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Is Investor Sentiment Flashing A Warning?

Is Investor Sentiment Flashing A Warning?

To be sure, correctly analyzing investor sentiment and then acting accordingly in one's portfolio can be challenging over the long-term.

Everybody knows to be wary of the crowd when everyone is expecting the same thing to happen in a given market. But at the same time, you can't always be a contrarian, right?

The outlook for the current market is a perfect example of the sentiment dilemma. In short, most of the market sentiment indicators suggest there is a great deal of optimism in the market at the present time. However, it is important to note this may be one of the most hated market moves in history.

There aren't many pound-the-table, bullish investment managers at this time. No, just about every manager seems nervous to some degree right now. However, the market models designed to indicate degrees of optimism/pessimism tell a different story.

A Sentiment Indicator Worth Watching

For example, Ned Davis, proprietor of Ned Davis Research, has made a career out of analyzing investor sentiment. NDR has several investor sentiment models, one of which has been live for nearly 20 years. As such, when this indicator "talks" it is a good idea to "listen." The bottom line is that Ned's indicator says sentiment is either at, or very close to, an extreme optimism reading.

Related: 2014: The Little Crisis That Couldn't

This particular sentiment indicator looks at the data from Investors Intelligence, the American Association of Individual Investors, CBOT Put/Call Ratios, Rydex Funds asset levels and MBH Commodity Advisors, as well as several other indicators.

The trick to using this model successfully is to watch for an extreme level to be reached (in either direction) and then wait for the level of optimism/pessimism to reverse. This change suggests that sentiment has become overdone, and it is likely time for the market to go the other way. History shows that heeding such an event has been quite profitable.

Below is a chart of the S&P 500, plotted weekly, with arrows placed at the peaks seen in NDR's sentiment indicator.

S&P 500 - Weekly

When reviewing the chart, it should be clear that extreme sentiment readings tend to lead to declines in the stock market. Sometimes the ensuing declines are modest. But then there have been times when the drops are quite meaningful.

For example, since the beginning of 2007, there have been 12 peaks in this indicator's optimism readings. Measuring the total S&P points between the peak in optimism and the ensuing extreme pessimism reading reveals that the S&P has lost a cumulative 1,830 points.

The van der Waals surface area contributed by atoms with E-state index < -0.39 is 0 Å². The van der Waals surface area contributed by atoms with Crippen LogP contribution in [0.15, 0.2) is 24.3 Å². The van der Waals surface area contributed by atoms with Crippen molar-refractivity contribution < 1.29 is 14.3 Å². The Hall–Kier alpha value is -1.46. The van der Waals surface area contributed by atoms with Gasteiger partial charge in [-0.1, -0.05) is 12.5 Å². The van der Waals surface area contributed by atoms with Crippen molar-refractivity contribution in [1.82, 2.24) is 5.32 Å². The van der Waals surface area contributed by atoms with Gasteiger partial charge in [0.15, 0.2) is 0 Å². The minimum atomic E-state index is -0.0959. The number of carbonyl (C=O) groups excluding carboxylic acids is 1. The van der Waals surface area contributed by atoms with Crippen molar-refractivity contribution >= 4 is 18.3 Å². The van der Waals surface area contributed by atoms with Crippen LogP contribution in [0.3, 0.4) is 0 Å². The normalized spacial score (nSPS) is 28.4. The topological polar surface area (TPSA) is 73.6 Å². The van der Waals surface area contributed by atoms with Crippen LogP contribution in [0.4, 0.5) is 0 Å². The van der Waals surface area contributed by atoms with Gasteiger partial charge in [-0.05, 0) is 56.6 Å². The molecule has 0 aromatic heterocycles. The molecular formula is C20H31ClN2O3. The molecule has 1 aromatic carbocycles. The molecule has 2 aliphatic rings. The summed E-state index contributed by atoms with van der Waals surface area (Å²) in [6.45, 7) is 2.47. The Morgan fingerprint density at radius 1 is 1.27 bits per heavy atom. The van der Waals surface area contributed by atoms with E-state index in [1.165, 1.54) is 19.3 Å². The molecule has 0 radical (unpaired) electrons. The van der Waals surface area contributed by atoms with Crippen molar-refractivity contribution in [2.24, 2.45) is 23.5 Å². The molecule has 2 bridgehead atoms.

Related: What History Tells Us About Markets And Middle East Crises

Another way to look at this is the S&P has lost an average of 166 points after each extreme reading in optimism.

Going back to 1995, there have been 41 extreme optimism readings. Doing the math reveals the S&P has lost a total of 10,500 points after the extreme readings. This means that, on average, the S&P has lost an average of 256 points after the peaks in optimism have been reached.

What's more, over the last 19 years, the market has never gained ground after an extreme optimistic reading has been reached until the next extreme pessimism reading.

The Big Point

Sure, there are some big losses - 2008 for example - that clearly impact the mean loss for this indicator. However, the key point is that peaks in optimism have simply not been good spots to buy!

What Is The Indicator Saying Now?

As of last week, this sentiment indicator is not at an extreme level for the current cycle. However, the current reading is either higher than, or very close to the peaks seen in May 2013, September 2012, March 2012, July 2011, April 2010, January 2010, June 2009 and May 2007.

To be clear, the indicator is NOT flashing a sell signal at this point. However, it is worth noting that the sentiment indicators suggest that optimism is quite high - and could easily reverse should the bears find a raison d'être.

Therefore, it is probably a good idea to recognize that risk is elevated at this time, and that one should play the game accordingly. In other words, this is no time to be complacent.

Tags: economic sentiment Investor Sentiment markety analysis Ned Davis

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